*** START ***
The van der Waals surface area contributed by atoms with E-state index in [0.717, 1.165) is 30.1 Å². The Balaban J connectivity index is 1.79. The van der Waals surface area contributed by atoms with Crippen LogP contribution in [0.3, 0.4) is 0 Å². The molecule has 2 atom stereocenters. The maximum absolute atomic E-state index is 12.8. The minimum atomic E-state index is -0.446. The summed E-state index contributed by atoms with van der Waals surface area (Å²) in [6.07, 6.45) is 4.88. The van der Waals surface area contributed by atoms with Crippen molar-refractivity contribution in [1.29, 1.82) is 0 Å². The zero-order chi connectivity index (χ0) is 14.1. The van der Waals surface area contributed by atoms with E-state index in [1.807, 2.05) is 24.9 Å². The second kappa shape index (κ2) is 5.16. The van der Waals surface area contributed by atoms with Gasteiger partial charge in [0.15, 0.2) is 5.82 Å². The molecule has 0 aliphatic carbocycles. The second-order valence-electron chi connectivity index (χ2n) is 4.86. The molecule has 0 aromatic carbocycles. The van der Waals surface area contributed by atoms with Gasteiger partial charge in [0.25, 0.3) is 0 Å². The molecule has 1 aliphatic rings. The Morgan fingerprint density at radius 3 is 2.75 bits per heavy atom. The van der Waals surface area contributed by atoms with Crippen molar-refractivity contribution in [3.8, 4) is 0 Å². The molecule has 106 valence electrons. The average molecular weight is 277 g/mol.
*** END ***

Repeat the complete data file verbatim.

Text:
The van der Waals surface area contributed by atoms with E-state index in [0.717, 1.165) is 30.1 Å². The Balaban J connectivity index is 1.79. The van der Waals surface area contributed by atoms with Crippen LogP contribution in [0.3, 0.4) is 0 Å². The molecule has 2 atom stereocenters. The maximum absolute atomic E-state index is 12.8. The minimum atomic E-state index is -0.446. The summed E-state index contributed by atoms with van der Waals surface area (Å²) in [6.07, 6.45) is 4.88. The van der Waals surface area contributed by atoms with Crippen molar-refractivity contribution in [1.29, 1.82) is 0 Å². The zero-order chi connectivity index (χ0) is 14.1. The van der Waals surface area contributed by atoms with E-state index in [1.807, 2.05) is 24.9 Å². The second kappa shape index (κ2) is 5.16. The van der Waals surface area contributed by atoms with Gasteiger partial charge in [0.15, 0.2) is 5.82 Å². The molecule has 0 aliphatic carbocycles. The second-order valence-electron chi connectivity index (χ2n) is 4.86. The molecule has 0 aromatic carbocycles. The van der Waals surface area contributed by atoms with Gasteiger partial charge in [0.25, 0.3) is 0 Å². The molecule has 1 aliphatic rings. The Morgan fingerprint density at radius 3 is 2.75 bits per heavy atom. The van der Waals surface area contributed by atoms with Crippen molar-refractivity contribution in [3.8, 4) is 0 Å². The molecule has 106 valence electrons. The average molecular weight is 277 g/mol.